The Vermont legislature's top two Democrats — House Speaker Shap Smith and President Pro Tem Peter Shumlin — are asking the state Department of Public Service and Entergy to shut down Vermont Yankee for up to three months in order to replace all underground and buried pipes that have been the source of ongoing leaks at the aging reactor.
The pair were joined by House Natural Resources Committee Chairman Tony Klein (D-East Montpelier) at a press conference yesterday in Burlington. They announced they were sending a letter to DPS Commissioner David O'Brien (see full text of letter below).
In the past two weeks, Entergy Vermont Yankee admitted the highly-radioactive isotope strontium-90 was found in soil at the reactor site, and just this weekend a "new leak" was found in a pipe adjacent to the spot where two pipes leaked thousands of gallons of tritium into the environment earlier this year.
"We believe that Entergy should replace the underground pipes with either above-ground pipes or put the replacement pipes in a vault that is easily accessed," said Shumlin. "A leak a week is not acceptable to Vermonters."
During a recent refueling outage, ENVY rerouted steam trap drainlines in the advanced off-gas system that were found to be the source of tritium leaks. In all, four pipes were replaced or rerouted.
So, how could they miss the pipe that just sprouted a leak? ENVY spokesman Larry Smith said this new leaking pipe is only in use when the plant is in startup mode, which is where it was Friday night when the leak was noticed.
The new leak was attributed to a one-eighth-inch hole in a two-inch pipe found late Friday night near the same AOG trench that contained the stream trap drain lines. In total, a quart of water with tritium leaked from the pipe.
On Monday, Entergy took the new, leaking pipe out of service by first plugging it up, and then shutting off a valve leading to the pipe to ensure that no steam or water could leak into the pipe.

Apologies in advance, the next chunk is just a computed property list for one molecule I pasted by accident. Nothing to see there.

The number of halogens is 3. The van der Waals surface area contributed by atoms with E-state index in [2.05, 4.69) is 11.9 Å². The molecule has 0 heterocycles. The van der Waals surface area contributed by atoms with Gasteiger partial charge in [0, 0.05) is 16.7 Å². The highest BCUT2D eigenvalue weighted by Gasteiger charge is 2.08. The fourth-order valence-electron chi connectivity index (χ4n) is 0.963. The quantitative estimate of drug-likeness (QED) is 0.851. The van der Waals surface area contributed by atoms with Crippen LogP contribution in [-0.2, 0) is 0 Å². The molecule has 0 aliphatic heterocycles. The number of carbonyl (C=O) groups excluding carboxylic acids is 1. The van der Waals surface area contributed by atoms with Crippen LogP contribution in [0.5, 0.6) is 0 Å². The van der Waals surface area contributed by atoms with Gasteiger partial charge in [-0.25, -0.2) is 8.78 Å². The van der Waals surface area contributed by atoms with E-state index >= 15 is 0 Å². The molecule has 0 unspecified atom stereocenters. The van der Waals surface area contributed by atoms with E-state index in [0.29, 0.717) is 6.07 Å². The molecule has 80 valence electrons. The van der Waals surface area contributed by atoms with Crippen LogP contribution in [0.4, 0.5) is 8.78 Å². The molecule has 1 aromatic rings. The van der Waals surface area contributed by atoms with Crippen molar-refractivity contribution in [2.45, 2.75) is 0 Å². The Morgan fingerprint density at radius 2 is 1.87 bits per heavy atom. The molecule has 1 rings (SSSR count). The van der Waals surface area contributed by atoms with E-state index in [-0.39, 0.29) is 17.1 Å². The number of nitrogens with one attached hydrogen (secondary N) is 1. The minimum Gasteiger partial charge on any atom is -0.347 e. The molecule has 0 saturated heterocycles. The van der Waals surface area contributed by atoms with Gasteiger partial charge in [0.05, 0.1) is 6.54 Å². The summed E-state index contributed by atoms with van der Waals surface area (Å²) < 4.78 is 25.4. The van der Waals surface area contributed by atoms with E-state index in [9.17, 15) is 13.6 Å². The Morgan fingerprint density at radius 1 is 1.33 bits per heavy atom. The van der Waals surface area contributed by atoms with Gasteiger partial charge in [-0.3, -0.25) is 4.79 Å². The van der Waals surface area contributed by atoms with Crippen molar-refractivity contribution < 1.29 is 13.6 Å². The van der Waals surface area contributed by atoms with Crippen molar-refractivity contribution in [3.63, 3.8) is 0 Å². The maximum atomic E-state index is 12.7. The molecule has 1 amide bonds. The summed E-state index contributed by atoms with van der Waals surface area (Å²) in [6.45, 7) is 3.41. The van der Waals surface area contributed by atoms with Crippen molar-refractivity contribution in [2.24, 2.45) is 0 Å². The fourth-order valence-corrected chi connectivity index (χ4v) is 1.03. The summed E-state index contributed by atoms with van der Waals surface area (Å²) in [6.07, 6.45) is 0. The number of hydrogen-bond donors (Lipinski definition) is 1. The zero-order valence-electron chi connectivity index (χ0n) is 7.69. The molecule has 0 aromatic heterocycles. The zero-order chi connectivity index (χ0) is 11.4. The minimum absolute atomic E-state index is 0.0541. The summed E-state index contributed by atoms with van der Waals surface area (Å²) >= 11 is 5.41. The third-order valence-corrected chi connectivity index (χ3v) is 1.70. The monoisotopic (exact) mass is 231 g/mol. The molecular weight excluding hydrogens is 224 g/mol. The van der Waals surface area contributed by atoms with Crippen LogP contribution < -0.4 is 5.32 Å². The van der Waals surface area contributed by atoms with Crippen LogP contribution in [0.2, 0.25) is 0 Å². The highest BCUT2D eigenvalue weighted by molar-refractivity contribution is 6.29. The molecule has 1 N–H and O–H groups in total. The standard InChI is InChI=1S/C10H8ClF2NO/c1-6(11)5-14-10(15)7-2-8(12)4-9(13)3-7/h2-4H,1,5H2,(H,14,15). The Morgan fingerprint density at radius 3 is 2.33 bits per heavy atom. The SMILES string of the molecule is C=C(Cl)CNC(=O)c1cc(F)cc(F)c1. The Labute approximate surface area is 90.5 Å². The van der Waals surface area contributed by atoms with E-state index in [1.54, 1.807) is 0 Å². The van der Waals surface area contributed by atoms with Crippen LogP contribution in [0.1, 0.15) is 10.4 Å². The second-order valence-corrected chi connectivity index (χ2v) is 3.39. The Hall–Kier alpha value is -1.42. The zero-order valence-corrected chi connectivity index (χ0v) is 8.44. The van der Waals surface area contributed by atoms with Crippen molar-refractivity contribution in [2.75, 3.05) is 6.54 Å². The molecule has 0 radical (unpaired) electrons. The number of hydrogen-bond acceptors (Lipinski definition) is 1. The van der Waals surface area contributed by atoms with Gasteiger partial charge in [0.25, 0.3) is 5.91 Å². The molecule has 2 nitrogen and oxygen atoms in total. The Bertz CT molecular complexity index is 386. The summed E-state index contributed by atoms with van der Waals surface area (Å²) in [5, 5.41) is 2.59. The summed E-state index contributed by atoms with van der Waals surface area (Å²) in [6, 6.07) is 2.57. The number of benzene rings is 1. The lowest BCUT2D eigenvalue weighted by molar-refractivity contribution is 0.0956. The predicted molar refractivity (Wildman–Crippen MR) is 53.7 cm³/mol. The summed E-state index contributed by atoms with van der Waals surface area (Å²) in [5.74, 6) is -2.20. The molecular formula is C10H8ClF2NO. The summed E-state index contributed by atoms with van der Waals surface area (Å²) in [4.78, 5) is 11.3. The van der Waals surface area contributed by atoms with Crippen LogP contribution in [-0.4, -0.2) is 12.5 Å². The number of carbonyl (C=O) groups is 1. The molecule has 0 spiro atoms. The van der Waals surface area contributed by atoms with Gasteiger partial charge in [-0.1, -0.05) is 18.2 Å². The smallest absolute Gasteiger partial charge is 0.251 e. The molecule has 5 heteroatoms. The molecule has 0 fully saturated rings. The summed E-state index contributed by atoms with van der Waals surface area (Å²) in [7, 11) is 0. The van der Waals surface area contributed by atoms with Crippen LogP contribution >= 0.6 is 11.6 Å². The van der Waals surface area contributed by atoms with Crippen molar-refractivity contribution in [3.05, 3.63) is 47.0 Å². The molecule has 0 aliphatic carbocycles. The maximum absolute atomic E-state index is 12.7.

Lawmakers think more needs to be done to ensure that all pipes carrying radionuclides are either easily accessible and monitored or above-ground.
Shumlin said Exelon is doing similar pipe replacement work at its nuclear power plant in New Jersey, as is Entergy at its nuclear reactor in Michigan. He estimated the cost of replacing the pipes to be $10 million.
At Vermont Yankee, Larry Smith said, recent work to either reroute or take out of service other pipes has left the key pipes in view in the pipe trench.
"Our improved ability to monitor underground piping is what allowed us to stop that leak in four hours," said Larry Smith. "It's on the list for every shift to go look at that excavation site and the pipe tunnel to ensure there is no leakage of any kind in the tunnel or from any of the drain lines."
In fact, it was during one shift late Friday that a worker spotted water and saw what he believed to be a wisp of vapor coming from a pipe, said Larry Smith. Within four hours the pipe was fixed, and within 48 hours sealed off from use entirely.
Shumlin called the ongoing leakage of tritium, strontium-90, cesium and other radionuclides as the "greatest environmental crisis in Vermont's history."
This is Vermont's BP," said Shumlin, referencing the oil spill in the Gulf of Mexico due to an offshore drilling operation gone awry under the watch of British Petroleum.
Speaker Shap Smith said one lesson from environmental disasters like the oil spill in the Gulf of Mexico is to prevent them before they happen. Replacing the pipes at Vermont Yankee would stop more leaks from occurring, he said.
"We've already seen the consequences of what happens when you don't take care of the piping," said Shap Smith, referring to earlier leaks at Vermont Yankee.
Klein said shutting down the plant for just three months to replace the pipe is only a short-term fix.